The Trustee is serious about protecting member money and the community, adhering closely to legislation aimed at reducing the risks of money laundering and terrorism.
Politically exposed persons (PEP)
Under anti-money laundering and counter terrorism laws, any member who is a Politically Exposed person (PEP) must let us know their status before a withdrawal or income stream transfer can be processed. This is because PEPs are at higher risk of corruption and coercion due to their access to public money so these preventative measures have been put in place.
All of our relevant forms ask if you are a PEP and processing of forms may be delayed if you do not answer that question.
Who is a PEP?
A politically exposed person is someone who holds a prominent public position or function, such as a Head of State, senior government official, High Court of Australia judge, high-ranking member of the armed forces or the Chair or CEO of an organisation that influences state or federal organisations.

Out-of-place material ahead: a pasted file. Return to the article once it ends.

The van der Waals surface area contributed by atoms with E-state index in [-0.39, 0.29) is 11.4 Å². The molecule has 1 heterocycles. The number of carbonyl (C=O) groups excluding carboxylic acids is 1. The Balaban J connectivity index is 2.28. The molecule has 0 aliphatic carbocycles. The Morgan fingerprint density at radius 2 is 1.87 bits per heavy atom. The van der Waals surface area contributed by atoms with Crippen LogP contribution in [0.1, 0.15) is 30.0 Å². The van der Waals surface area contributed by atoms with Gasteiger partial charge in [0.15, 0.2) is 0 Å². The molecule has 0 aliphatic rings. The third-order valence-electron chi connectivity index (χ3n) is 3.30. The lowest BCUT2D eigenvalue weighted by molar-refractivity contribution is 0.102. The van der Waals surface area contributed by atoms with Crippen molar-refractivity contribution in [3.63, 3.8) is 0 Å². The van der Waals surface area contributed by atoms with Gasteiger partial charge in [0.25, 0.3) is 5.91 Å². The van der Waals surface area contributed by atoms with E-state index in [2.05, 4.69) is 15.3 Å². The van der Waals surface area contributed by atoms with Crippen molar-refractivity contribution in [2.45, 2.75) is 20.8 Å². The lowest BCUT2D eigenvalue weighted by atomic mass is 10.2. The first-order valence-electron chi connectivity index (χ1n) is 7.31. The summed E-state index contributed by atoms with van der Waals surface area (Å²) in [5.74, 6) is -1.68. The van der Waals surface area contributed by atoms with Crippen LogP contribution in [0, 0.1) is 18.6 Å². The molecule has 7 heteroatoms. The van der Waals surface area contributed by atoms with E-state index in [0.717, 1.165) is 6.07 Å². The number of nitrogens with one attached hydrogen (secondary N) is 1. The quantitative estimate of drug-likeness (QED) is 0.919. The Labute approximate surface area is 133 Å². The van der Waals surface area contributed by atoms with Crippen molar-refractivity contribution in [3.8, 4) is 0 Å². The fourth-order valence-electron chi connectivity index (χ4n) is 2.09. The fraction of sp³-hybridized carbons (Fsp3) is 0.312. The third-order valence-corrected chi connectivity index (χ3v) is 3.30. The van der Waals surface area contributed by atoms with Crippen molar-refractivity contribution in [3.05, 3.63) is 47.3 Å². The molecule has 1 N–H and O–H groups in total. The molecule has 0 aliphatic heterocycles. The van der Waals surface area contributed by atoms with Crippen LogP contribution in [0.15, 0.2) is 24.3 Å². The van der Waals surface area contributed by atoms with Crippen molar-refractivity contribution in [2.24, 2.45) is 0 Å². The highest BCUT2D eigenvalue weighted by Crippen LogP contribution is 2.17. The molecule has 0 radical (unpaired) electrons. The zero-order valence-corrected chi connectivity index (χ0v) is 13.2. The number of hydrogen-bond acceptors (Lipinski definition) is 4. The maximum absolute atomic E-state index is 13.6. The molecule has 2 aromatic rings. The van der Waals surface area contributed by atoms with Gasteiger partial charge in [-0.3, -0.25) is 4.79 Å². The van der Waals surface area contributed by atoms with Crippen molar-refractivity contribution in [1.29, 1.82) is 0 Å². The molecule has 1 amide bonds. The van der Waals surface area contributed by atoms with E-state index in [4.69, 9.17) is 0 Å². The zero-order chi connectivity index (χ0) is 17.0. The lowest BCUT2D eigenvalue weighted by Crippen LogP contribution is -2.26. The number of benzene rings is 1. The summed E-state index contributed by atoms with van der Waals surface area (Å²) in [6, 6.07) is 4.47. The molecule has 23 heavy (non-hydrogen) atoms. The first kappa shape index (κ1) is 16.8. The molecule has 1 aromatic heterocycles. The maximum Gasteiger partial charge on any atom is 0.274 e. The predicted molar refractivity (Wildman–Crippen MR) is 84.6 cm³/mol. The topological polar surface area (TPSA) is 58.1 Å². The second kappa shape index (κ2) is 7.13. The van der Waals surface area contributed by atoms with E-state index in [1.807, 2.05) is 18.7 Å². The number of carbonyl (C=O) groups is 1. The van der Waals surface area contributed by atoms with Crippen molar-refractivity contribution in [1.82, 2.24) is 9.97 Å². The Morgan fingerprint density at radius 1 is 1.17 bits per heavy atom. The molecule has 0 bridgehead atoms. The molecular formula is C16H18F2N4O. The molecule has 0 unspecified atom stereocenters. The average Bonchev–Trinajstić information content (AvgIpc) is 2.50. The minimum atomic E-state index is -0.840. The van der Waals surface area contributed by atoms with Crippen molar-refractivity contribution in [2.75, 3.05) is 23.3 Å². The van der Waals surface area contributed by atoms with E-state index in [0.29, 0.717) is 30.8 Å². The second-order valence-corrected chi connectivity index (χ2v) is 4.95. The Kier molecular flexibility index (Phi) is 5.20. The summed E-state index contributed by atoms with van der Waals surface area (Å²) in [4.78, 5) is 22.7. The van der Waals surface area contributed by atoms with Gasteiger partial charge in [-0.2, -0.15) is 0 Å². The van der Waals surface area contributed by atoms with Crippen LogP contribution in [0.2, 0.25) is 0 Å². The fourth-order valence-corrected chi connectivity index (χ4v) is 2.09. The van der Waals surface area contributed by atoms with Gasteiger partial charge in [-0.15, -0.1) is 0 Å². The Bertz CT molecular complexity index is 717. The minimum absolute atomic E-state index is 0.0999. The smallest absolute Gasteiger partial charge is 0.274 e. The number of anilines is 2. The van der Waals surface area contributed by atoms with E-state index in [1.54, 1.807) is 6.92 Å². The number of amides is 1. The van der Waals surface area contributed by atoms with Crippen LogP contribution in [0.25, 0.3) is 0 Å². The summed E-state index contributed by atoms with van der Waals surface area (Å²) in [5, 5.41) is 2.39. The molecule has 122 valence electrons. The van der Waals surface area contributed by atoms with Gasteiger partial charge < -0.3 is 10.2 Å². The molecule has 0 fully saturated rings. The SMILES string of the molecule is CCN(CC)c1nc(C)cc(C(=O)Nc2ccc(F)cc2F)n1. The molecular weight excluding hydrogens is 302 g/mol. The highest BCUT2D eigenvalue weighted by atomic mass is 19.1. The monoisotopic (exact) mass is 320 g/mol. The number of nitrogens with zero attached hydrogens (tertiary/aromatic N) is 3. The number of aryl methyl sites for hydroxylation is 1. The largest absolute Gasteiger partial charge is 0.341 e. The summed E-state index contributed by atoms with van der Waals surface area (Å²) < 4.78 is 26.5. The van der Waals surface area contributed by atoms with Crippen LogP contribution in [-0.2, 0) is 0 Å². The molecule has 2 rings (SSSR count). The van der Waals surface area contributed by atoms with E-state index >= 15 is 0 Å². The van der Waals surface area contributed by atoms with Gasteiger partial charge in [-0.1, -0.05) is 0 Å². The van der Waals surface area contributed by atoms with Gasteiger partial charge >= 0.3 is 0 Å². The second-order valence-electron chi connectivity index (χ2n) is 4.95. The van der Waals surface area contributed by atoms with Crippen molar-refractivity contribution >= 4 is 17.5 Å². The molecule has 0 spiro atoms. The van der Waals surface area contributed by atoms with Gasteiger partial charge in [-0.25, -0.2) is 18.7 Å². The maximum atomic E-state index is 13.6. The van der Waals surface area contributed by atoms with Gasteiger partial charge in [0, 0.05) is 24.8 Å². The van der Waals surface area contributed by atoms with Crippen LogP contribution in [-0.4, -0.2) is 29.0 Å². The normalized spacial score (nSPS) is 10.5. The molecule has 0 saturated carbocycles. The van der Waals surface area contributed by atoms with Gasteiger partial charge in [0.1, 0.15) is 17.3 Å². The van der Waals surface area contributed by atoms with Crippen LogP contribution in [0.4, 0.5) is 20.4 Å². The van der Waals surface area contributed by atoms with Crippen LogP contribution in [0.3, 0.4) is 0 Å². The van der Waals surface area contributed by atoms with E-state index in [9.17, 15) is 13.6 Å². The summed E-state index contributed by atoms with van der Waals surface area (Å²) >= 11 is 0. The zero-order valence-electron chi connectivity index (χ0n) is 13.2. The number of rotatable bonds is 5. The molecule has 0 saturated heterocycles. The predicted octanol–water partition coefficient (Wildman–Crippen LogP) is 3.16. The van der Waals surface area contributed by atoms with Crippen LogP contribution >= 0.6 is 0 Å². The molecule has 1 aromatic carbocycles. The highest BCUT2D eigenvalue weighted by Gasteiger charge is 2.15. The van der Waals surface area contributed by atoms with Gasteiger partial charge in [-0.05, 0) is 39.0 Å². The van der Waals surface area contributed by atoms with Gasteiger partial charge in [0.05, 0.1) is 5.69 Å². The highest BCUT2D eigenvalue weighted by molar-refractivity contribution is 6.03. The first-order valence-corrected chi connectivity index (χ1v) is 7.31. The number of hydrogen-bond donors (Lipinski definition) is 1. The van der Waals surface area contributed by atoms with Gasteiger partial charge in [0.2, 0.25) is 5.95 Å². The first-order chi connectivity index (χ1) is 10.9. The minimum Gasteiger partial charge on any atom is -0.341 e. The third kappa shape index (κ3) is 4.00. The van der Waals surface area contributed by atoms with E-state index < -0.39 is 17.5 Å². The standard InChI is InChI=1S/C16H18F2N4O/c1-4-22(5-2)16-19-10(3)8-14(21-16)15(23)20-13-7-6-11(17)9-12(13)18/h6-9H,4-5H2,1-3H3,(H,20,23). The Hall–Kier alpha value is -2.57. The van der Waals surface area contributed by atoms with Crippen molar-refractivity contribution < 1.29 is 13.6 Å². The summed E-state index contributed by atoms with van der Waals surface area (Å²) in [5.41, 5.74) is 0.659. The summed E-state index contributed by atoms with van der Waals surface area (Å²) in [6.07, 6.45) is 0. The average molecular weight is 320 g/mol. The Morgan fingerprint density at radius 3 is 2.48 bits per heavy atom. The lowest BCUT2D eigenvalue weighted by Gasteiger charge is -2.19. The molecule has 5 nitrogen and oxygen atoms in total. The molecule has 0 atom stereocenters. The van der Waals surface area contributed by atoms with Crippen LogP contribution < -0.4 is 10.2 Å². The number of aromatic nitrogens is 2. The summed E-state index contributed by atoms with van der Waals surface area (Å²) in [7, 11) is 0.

The relatives and close associates of a PEP are also considered to be PEPs.
Under the AML/CTF Rules, there are three categories of PEP:
- Domestic PEP – those with a prominent position in an Australian government body
- Foreign PEP – those with a prominent position in a non-Australian government body
- International organisation PEP – those with a prominent position in an international organisation
Once the prominent position ends, the person is generally no longer regarded as a PEP.
As PEP status can change, it is necessary to declare your PEP status on all relevant forms before we can process your request for a withdrawal or to open an income stream.
What happens if someone fills in a form as a PEP?
Any member who indicates to us that they are a PEP will be checked against Government lists to ensure there is no issue. Assuming these checks are fine, the form will then be processed as per usual and a delay is unlikely.
If a PEP check raises any concerns, we will contact the member directly as part of processing the form.